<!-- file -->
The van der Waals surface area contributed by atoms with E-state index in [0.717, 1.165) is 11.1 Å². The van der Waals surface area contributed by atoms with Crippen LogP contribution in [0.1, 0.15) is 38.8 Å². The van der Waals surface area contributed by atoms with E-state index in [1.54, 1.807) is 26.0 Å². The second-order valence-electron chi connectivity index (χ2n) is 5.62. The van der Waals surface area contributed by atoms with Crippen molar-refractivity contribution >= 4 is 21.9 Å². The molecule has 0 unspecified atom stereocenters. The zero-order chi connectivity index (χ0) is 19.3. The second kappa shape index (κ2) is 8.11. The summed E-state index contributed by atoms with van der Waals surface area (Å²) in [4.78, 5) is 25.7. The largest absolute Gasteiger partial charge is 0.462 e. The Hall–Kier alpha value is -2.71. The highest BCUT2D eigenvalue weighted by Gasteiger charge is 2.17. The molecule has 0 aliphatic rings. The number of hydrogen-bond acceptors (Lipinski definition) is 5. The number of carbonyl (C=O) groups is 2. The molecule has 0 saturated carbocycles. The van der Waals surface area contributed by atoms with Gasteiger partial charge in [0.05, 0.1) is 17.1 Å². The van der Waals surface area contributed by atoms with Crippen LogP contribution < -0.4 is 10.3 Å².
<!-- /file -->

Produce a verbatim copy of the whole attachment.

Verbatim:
The van der Waals surface area contributed by atoms with E-state index in [0.717, 1.165) is 11.1 Å². The van der Waals surface area contributed by atoms with Crippen LogP contribution in [0.1, 0.15) is 38.8 Å². The van der Waals surface area contributed by atoms with E-state index in [1.54, 1.807) is 26.0 Å². The second-order valence-electron chi connectivity index (χ2n) is 5.62. The van der Waals surface area contributed by atoms with Crippen molar-refractivity contribution >= 4 is 21.9 Å². The molecule has 0 unspecified atom stereocenters. The zero-order chi connectivity index (χ0) is 19.3. The second kappa shape index (κ2) is 8.11. The summed E-state index contributed by atoms with van der Waals surface area (Å²) in [4.78, 5) is 25.7. The largest absolute Gasteiger partial charge is 0.462 e. The Hall–Kier alpha value is -2.71. The highest BCUT2D eigenvalue weighted by Gasteiger charge is 2.17. The molecule has 0 aliphatic rings. The number of hydrogen-bond acceptors (Lipinski definition) is 5. The number of carbonyl (C=O) groups is 2. The molecule has 0 saturated carbocycles. The van der Waals surface area contributed by atoms with Gasteiger partial charge in [0.05, 0.1) is 17.1 Å². The van der Waals surface area contributed by atoms with Crippen LogP contribution < -0.4 is 10.3 Å².